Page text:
WHEREAS, After decades of growing federal intrusion into our state education system, President Obama has signed into law The Every Student Succeeds Act (ESSA) which gives the federal government even more sweeping power over state education (1), regulates education in private schools (2) and implements policies and programs reaching into the home (3); and,

WHEREAS our platform states that “Parents have the right to choose whether a child is educated in private, public or home schools and government should not infringe on that right… We favor local accountability and control in all aspects of the education system.”; and,

WHEREAS federal taxpayers provide only a small fraction of our total education budget (4), but by accepting that sum we give the federal government 100% control over the education of our children; and,

WHEREAS, the Governor has announced that Utah now has new ongoing revenue, due to state growth of $380 million (5), more than enough to replace federal funds and regain control over the education of our children; and,

WHEREAS, the only way to avoid the overbearing requirements of ESSA is to opt out of federal funds. (6)

NOW, THEREFORE, BE IT RESOLVED THAT the Utah County Republican Party declares that we cannot continue to stand by while our educational freedoms are usurped, and this increasing federal intrusion must end now; and,

BE IT FURTHER RESOLVED THAT Utah is not beholden to federal mandates on education as that is not in the constitutional purview of the federal government, and as such this resolution asks that the legislature and state school board nullify all federal education mandates; and,

BE IT FURTHER RESOLVED THAT Utah should withhold money that would be sent to the federal government in an amount equal to the sum they return to us each year for education and use those funds for K-12 education in this state, drop or nullify all federal education mandates, and fully fund Utah’s education programs; and,

BE IT FURTHER RESOLVED THAT if Utah is not able to make use of the previous clause, Utah should use its ongoing budget surplus to replace all federal taxpayer money in education, freeing Utah from federal intrusion; and,

BE IT FURTHER RESOLVED THAT Utah County GOP leadership shall provide information on this issue to public officials and voters, as may be appropriate through email, website, and physical distribution, and request a comprehensive legislative audit of federal programs including but not limited to those put into place through the 2009 Stimulus Package including data systems (7), alignment to federal regulations, statues, and grants, with the intent for determining how Utah can make a full and complete separation from federal education policies so that Utah schools can truly be freed from federal intrusion; and,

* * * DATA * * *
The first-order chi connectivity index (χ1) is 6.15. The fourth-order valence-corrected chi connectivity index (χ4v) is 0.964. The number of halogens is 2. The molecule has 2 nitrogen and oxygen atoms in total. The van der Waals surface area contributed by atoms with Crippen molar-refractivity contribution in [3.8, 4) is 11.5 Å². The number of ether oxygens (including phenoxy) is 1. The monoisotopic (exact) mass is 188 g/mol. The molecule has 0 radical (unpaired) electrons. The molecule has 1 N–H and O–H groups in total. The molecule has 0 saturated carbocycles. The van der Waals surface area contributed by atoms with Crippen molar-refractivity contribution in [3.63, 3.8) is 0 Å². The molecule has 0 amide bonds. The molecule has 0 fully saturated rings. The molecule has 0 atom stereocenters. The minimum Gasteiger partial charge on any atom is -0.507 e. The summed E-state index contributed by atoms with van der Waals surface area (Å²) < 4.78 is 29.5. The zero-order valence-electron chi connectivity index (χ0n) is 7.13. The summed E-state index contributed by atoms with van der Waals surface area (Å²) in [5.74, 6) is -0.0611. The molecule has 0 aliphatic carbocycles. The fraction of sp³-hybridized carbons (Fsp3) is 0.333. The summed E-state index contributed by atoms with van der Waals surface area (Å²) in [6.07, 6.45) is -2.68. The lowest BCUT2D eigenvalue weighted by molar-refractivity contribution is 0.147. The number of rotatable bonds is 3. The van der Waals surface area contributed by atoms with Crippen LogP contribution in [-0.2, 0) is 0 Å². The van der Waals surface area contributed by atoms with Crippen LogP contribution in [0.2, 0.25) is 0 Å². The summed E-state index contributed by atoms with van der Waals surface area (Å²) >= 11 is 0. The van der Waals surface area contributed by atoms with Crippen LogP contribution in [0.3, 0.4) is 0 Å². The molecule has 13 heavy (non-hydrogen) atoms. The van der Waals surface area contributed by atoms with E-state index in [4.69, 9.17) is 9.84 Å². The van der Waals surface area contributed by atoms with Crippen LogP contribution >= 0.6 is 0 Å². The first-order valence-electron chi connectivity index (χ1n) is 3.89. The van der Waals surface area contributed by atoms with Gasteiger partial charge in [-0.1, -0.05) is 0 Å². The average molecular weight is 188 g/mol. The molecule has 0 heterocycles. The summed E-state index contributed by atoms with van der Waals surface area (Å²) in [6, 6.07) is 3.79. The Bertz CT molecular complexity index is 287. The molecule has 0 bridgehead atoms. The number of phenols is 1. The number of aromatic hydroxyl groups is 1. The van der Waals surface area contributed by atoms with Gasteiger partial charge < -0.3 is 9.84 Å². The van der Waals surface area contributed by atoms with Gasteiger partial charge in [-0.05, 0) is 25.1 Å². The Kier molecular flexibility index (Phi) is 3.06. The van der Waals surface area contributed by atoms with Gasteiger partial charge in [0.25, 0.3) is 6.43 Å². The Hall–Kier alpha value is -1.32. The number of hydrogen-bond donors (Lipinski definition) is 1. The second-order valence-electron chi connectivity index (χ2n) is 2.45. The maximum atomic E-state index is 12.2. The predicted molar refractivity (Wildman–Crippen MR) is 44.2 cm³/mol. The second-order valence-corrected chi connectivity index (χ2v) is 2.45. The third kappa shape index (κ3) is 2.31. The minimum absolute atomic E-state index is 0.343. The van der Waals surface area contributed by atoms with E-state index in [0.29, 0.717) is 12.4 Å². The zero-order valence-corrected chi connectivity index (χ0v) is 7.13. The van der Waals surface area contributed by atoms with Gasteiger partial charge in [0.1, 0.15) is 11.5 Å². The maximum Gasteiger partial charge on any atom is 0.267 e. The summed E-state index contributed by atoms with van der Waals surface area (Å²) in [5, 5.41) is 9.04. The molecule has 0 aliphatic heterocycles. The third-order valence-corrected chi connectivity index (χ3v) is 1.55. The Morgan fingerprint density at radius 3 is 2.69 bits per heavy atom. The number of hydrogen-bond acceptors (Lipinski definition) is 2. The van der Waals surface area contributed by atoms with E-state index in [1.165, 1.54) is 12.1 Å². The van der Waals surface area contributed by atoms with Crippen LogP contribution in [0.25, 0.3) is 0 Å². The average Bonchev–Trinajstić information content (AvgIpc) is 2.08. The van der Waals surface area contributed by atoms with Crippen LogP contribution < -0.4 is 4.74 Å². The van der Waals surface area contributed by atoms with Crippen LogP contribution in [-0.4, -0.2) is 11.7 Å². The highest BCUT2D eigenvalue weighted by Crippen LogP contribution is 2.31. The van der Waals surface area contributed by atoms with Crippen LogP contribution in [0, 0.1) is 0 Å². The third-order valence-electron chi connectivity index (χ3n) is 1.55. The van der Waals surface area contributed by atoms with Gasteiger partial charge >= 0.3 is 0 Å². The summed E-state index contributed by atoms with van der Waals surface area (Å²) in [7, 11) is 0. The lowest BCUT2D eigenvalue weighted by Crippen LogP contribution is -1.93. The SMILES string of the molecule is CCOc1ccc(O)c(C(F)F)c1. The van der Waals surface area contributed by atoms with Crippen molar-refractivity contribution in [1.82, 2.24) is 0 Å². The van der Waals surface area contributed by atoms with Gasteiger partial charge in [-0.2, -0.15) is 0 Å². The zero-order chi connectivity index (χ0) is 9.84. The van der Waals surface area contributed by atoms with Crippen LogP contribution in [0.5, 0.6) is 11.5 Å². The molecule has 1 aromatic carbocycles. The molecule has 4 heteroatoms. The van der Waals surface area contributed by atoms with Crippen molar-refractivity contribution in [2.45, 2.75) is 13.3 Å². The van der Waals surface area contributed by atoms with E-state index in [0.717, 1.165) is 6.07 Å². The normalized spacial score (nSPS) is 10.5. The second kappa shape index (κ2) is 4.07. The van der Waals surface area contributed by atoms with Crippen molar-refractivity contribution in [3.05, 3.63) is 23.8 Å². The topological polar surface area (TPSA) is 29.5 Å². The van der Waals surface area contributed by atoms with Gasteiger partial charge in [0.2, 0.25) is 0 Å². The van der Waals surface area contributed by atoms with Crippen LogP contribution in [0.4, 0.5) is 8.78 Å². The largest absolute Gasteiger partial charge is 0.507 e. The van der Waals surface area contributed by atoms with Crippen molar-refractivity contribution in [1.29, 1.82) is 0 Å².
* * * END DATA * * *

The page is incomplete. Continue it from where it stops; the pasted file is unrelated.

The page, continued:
BE IT FURTHER RESOLVED THAT the Utah County Republican Party commends Representatives Chaffetz, Bishop, Stewart, and Love, and Senator Lee, who voted against this invasive law, and we call upon all state legislators and officers to act now to stand for our state’s rights in education.

Oak Norton, HI 07
Katrina Kennedy, AL 5
Mark Cluff, AL 4
Kirby Glad, OR 24
Michael Wirrick, PG 8
Kristen Chevrier, HI 9
Robin Devey, OR 28
Brian Halladay, PG 09
John Morris, LE 11
Jared Oldroyd, PR 11
Nels Beckstrand, AF 05
Loma Lee McKinnon, SR 02
Mark Barlow, AF 13
Troy Lynn, HI 7
Robert Capel, AL 03
Maureen LaPray, PR 38
Tamara Atkin, Payson 06
Nathan Allred, Payson 01
Lynda Roper, PR 25

Supported by: Senators Margaret Dayton, Al Jackson, David Hinkins, Mark Madsen; Representatives Brad Daw, Mike Kennedy, Jake Anderegg, Brian Greene, David Lifferth, Norm Thurston, Marc Roberts, Kay Christofferson


(1) Every Student Succeeds Act (ESSA) (
The secretary maintains control over state education plans (P4b, pg. 306)
The secretary shall ‘‘(vi) have the authority to disapprove a State plan.” (P4b, pg.21)

(2) ‘‘(B) OMBUDSMAN.—To help ensure such equity for such private school children, teachers, and other educational personnel, the State educational agency involved shall designate an ombudsman to monitor and enforce the requirements of this part.’’ (pg. 71)

(3) Dept. of HHS/USDOEd Draft Policy Implementation Statement on Family Engagement:
“Implement[s] a vision for family engagement that begins prenatally and continues across settings and throughout a child’s developmental and educational experiences” (Page 5)
See “parenting interventions” (IBID pg. 7, 8, 9, 10, 11, 13, 14, 16)
ESSA allows states to use funds to “support programs that reach parents and family members at home [and] in the community.” (, Pg. 69)
States shall “become active participants in the development, implementation, and review of school-parent compacts, family engagement in education policies, and school planning and improvement;” (IBID, pg. 218)
Provides grants to turn elementary and secondary schools into “Full-Service Community Schools”  with “Pipeline Services” that provide “a continuum of coordinated supports, services, and opportunities for children from birth through… career attainment”, including family health services. (IBID pg. 222, 223, 229)

2013-14 is an inaccurate estimate. USOE’s document has a typo on gross revenue showing $1.3B more than expenses. This estimated revenue figure is in line with expenses which are assumed to be accurate as they are in line with the trend. We have 5 straight years of declining federal funds but no declining federal requirements. Unfunded mandates rule our state education system.

Utah Education Funding(5)



Here are my comments from presenting this resolution to the Central Committee.